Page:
Iqbal, Jinnah and Pakistan
21 April of this year marks the 78th death anniversary of Sir Muhammad Iqbal. Called the spiritual father of Pakistan, he is regarded in the country as the main driving force behind the idea of Pakistan. A poet, philosopher and a politician, Sir Iqbal advocated for the creation of a Muslim majority state in northwest India and though his writings, influenced many, including a prominent political leader, Muhammad Ali Jinnah.
Iqbal was critical of the Indian National Congress as he believed it to be dominated by the interests of Hindus but was equally disappointed with the Muslim league which lacked unity. If his idea of a separate nation for Indian Muslims was to be realized, he needed to get the league united and for that to happen, Jinnah had to be brought back from his self-imposed exile.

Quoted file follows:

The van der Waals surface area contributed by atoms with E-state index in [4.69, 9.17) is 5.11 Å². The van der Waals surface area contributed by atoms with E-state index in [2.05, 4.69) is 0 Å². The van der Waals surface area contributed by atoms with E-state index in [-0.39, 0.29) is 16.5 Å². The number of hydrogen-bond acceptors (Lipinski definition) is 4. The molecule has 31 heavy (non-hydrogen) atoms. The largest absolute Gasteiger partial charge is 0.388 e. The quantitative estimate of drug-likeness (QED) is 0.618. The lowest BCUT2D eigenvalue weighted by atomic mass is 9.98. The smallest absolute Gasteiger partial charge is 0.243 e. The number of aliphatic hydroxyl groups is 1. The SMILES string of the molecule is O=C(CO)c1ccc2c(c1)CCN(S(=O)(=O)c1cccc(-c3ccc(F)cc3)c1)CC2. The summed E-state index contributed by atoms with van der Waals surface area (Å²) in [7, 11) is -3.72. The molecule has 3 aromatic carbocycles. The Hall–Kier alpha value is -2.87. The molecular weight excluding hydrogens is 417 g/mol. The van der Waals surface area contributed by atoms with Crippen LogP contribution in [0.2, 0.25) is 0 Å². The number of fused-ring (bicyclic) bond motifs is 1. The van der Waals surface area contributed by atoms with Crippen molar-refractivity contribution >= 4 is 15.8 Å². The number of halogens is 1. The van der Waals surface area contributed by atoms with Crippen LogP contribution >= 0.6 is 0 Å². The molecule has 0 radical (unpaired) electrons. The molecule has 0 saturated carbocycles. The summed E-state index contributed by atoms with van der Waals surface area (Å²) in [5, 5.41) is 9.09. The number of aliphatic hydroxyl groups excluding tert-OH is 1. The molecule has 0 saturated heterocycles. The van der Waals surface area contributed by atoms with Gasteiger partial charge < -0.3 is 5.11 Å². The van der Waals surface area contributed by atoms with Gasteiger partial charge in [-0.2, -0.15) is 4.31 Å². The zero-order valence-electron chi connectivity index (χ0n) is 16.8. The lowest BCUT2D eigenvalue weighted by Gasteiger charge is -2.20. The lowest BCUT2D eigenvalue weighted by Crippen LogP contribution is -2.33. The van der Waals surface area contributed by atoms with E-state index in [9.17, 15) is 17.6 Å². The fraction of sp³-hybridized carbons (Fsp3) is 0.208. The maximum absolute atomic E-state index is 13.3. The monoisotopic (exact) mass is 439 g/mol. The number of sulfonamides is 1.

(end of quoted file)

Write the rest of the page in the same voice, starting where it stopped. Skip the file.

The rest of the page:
With his words and writings, he built a strong correspondence with Jinnah and eventually convinced him to return to India and take charge of Muslim league. In exchange of letters, Iqbal also espoused in Jinnah the idea of Pakistan. Hitherto, Jinnah maintained his stance of a united India but by 1940, officially started embracing Iqbal’s Idea. With the Muslim league united under one front and lead by a strong leader like Jinnah, it was inevitable Partition would happen by the time the British leave.
Author: Abdur Rafay
Abdur Rafay is an editor at ARY digital. He is also an active online activist and serves as the regional admin of Masterpeace. He is currenting pursuing his higher education in Politics and international Relations.
Follow him on Twitter @KippieHippie